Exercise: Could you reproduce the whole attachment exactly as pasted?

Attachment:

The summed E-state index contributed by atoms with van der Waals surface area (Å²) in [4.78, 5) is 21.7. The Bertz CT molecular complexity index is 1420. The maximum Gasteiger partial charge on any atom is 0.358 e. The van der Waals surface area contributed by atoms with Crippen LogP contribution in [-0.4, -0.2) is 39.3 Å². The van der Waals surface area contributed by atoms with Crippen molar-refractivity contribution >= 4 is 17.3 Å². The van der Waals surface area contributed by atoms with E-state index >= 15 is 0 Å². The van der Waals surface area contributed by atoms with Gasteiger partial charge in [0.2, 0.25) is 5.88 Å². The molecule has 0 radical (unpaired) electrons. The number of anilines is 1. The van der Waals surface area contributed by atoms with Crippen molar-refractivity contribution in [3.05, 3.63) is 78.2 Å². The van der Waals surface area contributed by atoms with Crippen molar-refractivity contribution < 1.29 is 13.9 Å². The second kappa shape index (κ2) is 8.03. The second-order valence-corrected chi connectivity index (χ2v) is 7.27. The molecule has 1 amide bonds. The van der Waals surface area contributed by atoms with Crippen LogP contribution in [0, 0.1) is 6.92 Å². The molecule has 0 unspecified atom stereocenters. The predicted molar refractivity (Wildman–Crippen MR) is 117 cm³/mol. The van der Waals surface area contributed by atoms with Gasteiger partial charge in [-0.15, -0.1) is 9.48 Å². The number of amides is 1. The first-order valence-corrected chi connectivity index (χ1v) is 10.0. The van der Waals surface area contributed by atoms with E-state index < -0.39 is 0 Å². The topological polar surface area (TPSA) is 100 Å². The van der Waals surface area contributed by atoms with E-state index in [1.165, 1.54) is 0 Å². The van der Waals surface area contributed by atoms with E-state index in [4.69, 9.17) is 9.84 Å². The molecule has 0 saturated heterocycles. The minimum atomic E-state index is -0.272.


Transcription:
The summed E-state index contributed by atoms with van der Waals surface area (Å²) in [4.78, 5) is 21.7. The Bertz CT molecular complexity index is 1420. The maximum Gasteiger partial charge on any atom is 0.358 e. The van der Waals surface area contributed by atoms with Crippen LogP contribution in [-0.4, -0.2) is 39.3 Å². The van der Waals surface area contributed by atoms with Crippen molar-refractivity contribution >= 4 is 17.3 Å². The van der Waals surface area contributed by atoms with E-state index >= 15 is 0 Å². The van der Waals surface area contributed by atoms with Gasteiger partial charge in [0.2, 0.25) is 5.88 Å². The molecule has 0 radical (unpaired) electrons. The number of anilines is 1. The van der Waals surface area contributed by atoms with Crippen molar-refractivity contribution in [3.05, 3.63) is 78.2 Å². The van der Waals surface area contributed by atoms with Crippen molar-refractivity contribution < 1.29 is 13.9 Å². The second kappa shape index (κ2) is 8.03. The second-order valence-corrected chi connectivity index (χ2v) is 7.27. The molecule has 1 amide bonds. The van der Waals surface area contributed by atoms with Crippen LogP contribution in [0, 0.1) is 6.92 Å². The molecule has 0 unspecified atom stereocenters. The predicted molar refractivity (Wildman–Crippen MR) is 117 cm³/mol. The van der Waals surface area contributed by atoms with Gasteiger partial charge in [-0.15, -0.1) is 9.48 Å². The number of amides is 1. The first-order valence-corrected chi connectivity index (χ1v) is 10.0. The van der Waals surface area contributed by atoms with E-state index < -0.39 is 0 Å². The topological polar surface area (TPSA) is 100 Å². The van der Waals surface area contributed by atoms with E-state index in [1.165, 1.54) is 0 Å². The van der Waals surface area contributed by atoms with E-state index in [4.69, 9.17) is 9.84 Å². The molecule has 0 saturated heterocycles. The minimum atomic E-state index is -0.272.